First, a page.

My Mom passed me a book the other day on Mary. Unafraid by Francine Rivers. It’s a novella about the mother of Jesus. It’s biblically based but there is some literary license to fill in some gaps.
I like the title. It’s not a characteristic that we normally associate with Mary, at least I don’t. We think, wrongly, how perfect she must have been. How holy. How meek and mild. I think we’d all agree that Mary was definitely a woman after the heart of God and lived a holy and righteous life. She bore a perfect son but she wasn’t perfect.
Was she meek and mild? Humble yes, but I don’t think she was any shrinking violet. That’s just my opinion. Accepting God’s call to be the mother of His Son was going to be a hard journey. God needed someone who was up for the job. Full of faith. Strong in the Lord’s strength. Someone who wouldn’t let fear be her master. I see this as I read the book.
Rivers brings some interesting points to light. The gossip and scandal. She indicates that it probably never really went away. If you’ve ever lived in a small town, you can understand this concept. There’s always that lifted eyebrow or whispered explanation whenever that person’s mentioned. Mary and Joseph’s reputations were probably ruined. Tainted, at the very least. In that ancient society, how would you ever come back from it?
Rivers brings to the surface the danger that this small family was in at all times. They had a physical enemy in Herod but also in the spiritual realm, Satan was watching and waiting for his chance to strike. Did the danger ever really go away?
Reading Unafraid has caused me to stop and think much about things I thought I knew or took for granted. What has really stood out for me is in the midst of all the danger, is God did not let the birth of His Son, the Saviour of the world, happen in secret. Yes, it was a quiet birth in a cave. No palaces or paparazzi. But God still announced his birth. As the shepherds crowd into the cave, Joseph says to Mary, “The Lord has announced Jesus’ birth, Mary.” (p. 32, Unafraid).
I’ve read the story so many times, it’s become mundane. I hadn’t really thought about it that way. The Angels’ song was a declaration of the birth of God’s Son to those who were seeking Him. Who were willing to look for it.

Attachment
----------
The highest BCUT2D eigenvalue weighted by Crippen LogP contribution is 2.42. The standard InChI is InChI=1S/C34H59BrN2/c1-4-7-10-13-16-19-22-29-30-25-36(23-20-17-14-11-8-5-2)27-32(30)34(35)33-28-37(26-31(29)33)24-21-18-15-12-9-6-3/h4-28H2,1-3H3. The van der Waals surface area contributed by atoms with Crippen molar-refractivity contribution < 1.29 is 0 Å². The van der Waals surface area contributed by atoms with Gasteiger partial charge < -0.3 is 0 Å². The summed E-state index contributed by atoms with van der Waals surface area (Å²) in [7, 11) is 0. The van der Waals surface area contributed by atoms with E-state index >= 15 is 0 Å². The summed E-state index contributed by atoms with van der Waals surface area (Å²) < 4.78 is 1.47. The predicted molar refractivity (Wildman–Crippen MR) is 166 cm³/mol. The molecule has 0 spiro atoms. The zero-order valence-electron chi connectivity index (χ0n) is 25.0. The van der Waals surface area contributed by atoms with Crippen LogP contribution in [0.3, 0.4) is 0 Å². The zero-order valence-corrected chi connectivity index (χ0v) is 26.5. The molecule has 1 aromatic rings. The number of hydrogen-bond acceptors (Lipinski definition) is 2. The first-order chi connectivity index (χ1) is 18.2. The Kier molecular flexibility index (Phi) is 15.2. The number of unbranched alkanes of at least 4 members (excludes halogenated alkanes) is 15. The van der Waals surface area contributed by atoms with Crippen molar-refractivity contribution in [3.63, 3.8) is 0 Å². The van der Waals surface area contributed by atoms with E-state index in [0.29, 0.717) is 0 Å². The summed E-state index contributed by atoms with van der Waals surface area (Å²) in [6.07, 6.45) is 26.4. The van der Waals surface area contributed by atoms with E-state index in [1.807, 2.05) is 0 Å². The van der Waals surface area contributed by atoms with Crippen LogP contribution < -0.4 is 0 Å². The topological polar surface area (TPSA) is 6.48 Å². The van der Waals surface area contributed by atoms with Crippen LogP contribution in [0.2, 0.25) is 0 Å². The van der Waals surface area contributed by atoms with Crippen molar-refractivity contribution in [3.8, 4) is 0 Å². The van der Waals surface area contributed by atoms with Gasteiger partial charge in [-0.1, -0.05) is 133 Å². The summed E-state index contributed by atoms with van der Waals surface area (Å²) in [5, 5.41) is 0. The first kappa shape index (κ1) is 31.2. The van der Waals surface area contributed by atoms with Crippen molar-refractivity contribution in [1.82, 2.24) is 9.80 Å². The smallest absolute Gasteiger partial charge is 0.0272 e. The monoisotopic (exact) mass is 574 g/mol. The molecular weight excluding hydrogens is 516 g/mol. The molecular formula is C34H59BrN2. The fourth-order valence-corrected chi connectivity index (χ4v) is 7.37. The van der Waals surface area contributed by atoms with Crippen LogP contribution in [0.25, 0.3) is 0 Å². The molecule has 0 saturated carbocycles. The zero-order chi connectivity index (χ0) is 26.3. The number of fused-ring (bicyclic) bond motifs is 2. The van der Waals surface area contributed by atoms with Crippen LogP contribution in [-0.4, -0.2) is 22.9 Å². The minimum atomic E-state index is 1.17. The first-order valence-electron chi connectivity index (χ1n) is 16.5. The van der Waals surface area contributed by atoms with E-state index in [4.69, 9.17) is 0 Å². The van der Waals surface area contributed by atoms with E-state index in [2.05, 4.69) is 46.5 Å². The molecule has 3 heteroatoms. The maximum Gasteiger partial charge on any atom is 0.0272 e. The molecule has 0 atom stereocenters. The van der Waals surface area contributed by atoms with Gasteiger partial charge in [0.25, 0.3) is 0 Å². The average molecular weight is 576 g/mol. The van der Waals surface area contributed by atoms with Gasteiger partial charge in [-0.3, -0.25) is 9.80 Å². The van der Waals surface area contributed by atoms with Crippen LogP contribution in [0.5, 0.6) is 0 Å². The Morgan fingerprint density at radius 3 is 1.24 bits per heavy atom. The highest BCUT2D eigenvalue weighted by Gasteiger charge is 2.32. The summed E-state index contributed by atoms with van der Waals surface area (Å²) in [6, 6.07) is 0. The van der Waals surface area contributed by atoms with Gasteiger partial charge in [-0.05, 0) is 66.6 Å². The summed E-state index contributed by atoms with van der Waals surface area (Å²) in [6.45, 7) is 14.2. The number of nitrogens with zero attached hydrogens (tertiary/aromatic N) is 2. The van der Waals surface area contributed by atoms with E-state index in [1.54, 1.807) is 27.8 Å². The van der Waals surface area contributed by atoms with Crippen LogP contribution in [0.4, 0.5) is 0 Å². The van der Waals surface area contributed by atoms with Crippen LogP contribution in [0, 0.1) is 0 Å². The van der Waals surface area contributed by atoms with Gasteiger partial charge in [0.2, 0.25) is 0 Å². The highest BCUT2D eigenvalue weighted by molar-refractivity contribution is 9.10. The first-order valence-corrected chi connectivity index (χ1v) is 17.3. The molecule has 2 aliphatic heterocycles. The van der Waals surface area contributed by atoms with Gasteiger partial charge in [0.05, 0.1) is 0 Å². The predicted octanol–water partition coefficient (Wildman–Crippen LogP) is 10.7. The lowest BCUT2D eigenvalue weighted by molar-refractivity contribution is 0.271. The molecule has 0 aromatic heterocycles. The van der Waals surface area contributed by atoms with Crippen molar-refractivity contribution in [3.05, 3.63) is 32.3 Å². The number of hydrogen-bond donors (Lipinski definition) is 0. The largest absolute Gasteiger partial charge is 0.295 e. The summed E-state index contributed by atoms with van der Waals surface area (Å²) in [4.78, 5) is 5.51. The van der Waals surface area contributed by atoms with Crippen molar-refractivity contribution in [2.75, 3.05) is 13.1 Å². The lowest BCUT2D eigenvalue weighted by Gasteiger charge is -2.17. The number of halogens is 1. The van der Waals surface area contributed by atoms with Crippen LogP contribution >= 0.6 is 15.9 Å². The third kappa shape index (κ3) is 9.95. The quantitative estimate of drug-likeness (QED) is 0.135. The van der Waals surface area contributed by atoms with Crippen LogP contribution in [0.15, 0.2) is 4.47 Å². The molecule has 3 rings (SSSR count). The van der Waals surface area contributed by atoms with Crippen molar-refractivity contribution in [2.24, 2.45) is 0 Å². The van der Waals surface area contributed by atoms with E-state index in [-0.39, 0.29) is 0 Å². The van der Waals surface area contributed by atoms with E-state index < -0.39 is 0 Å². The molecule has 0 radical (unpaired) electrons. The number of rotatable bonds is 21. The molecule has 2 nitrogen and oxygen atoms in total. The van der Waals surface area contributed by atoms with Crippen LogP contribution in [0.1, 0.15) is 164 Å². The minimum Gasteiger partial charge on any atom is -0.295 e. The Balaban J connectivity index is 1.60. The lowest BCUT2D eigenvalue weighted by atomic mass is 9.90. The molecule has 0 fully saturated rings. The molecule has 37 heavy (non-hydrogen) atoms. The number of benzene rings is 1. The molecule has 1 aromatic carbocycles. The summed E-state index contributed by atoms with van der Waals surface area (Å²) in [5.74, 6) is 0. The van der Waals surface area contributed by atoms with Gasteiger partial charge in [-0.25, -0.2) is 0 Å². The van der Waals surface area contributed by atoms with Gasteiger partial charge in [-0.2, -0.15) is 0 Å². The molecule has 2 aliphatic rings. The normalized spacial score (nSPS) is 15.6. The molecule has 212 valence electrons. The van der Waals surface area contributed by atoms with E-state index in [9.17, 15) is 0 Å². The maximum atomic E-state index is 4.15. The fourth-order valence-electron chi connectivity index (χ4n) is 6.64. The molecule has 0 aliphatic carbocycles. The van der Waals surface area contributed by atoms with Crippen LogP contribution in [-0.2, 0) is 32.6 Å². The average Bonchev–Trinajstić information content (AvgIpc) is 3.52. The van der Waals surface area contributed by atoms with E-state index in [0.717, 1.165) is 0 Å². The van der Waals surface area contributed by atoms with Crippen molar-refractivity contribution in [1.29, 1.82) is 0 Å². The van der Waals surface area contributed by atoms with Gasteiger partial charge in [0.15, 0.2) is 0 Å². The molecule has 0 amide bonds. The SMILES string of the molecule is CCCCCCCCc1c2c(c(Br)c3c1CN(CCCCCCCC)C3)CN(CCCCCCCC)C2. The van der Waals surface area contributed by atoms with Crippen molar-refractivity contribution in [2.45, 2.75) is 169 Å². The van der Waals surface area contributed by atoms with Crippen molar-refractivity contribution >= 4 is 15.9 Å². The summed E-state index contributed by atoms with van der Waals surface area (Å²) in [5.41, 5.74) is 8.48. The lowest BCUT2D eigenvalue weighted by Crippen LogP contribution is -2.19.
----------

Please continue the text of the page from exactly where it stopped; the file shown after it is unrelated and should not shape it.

The real WOW factor? For me, even though there was a murderous king who wanted Jesus dead and Satan was on the prowl, God didn’t put this announcement on the back page. He proclaimed the birth of His Son with a musical extravaganza that would beat any Broadway musical. Not just an angel but a host of them. They shouted it from the skies. No, God rejoiced in the birth of His Son and he let all who wanted to, know it. Even Satan. Herod may have been fooled but Satan knew exactly what was happening.
I was surprised as I read. It’s fiction but it makes you think. It makes you want to examine scriptures a little bit more deeply. Take a second look. As we mature in our faith, we need to really look at scripture and understand the context of many of the stories. The historical context. The religious context of what was happening. They become so much richer when we know what’s really going on. It expands our knowledge of who God is and what He is capable of doing. Our faith grows.
Mary, Joseph, Jesus. Their lives weren’t easy. Shouldn’t they have been? I mean they were raising God’s son. You’d think God would want to make it easy for them. Wouldn’t He?
He didn’t. Their lives were fraught with danger, pain and confusion. Should we expect anything less? God doesn’t run from a battle. From danger. From a mess. But He doesn’t make us go it alone either. He never took His eyes off of His Son or Mary and Joseph. He is present. Even in the danger. The mess, the fear or the confusion. Don’t back away from it. God is right there in the middle of it.
Emmanuel. God with us.
PS (If you have a little extra time this season, get a copy of Unafraid by Francine Rivers. You won’t regret it.)